Over the course of twelve weeks, we’ll be studying the book of 1 Peter together. We’ll see how we, as believers, can be filled with hope, and experience God, despite facing difficult and trying circumstances. In fact, Peter communicates that in the face of opposition, Christians are provided a great opportunity to show the difference Jesus makes in our lives.

We’ve prepared a Study Guide for Individuals and Life Groups Download the PDF by clicking below.


“Christians are not different from the rest in their nationality, language or customs. They live in their own countries, but as sojourners. They fulfill all their duties as citizens, but they suffer as foreigners. They find their homeland wherever they are, but their homeland is not in any one place. They are in the flesh, but do not live according to the flesh. They live on earth, but are citizens of heaven. They obey all laws, but they live higher than that required by law. They love all, but all persecute them.”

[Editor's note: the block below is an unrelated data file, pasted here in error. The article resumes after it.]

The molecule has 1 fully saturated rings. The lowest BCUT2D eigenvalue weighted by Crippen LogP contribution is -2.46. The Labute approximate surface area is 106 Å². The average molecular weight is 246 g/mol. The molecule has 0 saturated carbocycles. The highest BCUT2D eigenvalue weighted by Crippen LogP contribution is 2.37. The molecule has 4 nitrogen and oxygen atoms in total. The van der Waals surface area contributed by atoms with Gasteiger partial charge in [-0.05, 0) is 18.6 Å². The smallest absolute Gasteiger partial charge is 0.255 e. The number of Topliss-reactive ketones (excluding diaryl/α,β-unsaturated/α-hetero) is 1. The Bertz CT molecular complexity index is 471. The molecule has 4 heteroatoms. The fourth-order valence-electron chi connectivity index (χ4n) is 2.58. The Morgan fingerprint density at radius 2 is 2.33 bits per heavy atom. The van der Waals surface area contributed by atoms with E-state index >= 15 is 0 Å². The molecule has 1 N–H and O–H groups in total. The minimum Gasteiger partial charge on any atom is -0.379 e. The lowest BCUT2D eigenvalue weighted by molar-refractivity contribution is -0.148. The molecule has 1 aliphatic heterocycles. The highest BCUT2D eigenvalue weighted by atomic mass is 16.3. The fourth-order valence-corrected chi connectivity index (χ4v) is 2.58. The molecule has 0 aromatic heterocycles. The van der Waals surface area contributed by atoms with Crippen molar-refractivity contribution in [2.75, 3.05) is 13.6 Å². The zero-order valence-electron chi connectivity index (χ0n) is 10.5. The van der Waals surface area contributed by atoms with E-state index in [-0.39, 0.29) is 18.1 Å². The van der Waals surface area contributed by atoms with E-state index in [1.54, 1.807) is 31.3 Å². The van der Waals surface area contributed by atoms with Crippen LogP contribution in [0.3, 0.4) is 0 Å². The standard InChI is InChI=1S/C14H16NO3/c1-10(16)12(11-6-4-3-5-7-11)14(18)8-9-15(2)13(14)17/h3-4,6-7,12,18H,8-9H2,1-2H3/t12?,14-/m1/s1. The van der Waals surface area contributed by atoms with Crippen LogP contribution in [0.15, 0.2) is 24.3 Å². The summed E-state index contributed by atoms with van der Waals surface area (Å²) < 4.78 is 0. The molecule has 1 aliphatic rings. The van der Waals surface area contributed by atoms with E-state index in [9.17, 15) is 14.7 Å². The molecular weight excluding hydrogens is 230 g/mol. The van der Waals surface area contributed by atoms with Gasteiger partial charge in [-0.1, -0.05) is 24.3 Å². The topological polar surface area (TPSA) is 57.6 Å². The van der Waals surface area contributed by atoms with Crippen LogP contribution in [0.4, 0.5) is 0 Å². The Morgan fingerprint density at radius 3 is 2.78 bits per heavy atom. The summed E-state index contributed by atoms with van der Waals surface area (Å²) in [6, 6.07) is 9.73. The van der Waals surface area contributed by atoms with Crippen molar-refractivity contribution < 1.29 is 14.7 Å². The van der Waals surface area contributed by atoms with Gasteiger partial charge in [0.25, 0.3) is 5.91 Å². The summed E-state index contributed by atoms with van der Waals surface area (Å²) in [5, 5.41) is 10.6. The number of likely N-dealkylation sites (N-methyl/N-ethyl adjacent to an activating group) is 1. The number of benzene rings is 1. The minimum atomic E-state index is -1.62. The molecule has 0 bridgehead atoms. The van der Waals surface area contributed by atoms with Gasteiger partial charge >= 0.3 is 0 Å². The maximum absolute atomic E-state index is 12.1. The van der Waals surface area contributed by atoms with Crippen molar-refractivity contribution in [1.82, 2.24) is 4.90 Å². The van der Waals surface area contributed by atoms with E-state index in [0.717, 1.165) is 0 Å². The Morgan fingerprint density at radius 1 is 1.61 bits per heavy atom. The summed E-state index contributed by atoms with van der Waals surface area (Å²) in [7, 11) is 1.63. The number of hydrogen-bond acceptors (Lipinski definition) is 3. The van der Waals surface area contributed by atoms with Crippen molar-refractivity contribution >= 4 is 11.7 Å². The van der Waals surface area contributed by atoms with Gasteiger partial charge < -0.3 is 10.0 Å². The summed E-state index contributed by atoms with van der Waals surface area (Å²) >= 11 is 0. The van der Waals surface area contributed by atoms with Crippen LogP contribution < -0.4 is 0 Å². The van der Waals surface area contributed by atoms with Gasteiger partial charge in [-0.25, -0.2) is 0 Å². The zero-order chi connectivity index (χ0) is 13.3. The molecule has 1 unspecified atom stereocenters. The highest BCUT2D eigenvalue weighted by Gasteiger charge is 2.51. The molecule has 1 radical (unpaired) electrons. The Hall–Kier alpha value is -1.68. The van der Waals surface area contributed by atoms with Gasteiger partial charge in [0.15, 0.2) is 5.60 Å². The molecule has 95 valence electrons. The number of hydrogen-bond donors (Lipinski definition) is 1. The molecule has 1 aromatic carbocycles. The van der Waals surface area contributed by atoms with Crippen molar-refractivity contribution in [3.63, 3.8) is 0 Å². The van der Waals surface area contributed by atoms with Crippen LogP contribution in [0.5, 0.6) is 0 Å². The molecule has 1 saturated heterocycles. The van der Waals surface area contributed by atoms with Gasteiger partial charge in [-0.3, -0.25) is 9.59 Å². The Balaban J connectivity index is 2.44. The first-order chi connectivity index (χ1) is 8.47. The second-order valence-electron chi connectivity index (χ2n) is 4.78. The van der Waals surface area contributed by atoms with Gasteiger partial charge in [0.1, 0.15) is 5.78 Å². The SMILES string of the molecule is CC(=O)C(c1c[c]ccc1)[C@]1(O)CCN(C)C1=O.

– Address to Diognetus
Circa 2nd/3rd century

Peter is identified as the author of the letter in 1 Peter 1:1. Peter likely wrote the letter with the help of Silas (1 Peter 5:12). The Gospel accounts tell us that Peter was a fisherman from Bethsaida; he and his brother Andrew were among the first to be called to follow Jesus (John 1:43-44). Church history suggests that most of the material from the Gospel of Mark are events and stories dictated to John Mark by the Apostle Peter. Peter was also heavily involved in the establishment of the early church, where the Book of Acts highlights his ministry in Acts 1-12, before switching to Paul’s missionary journeys from Acts 13 and on.

As seen in 1 Peter 1:1, the letter is written to believers who are in exile throughout Asia Minor (modern day Turkey, see map). The locations are written in a sequential order, meaning Peter’s intention was that the letter would be itinerant and read widely. The language we find in this letter is extremely inclusive, meaning Peter is addressing the whole church, Jew and Gentile Christians, not just one small segment of the community.

The letter was written around 62/63 A.D. while Peter was likely in Rome (called Babylon in 1 Pet. 5:13).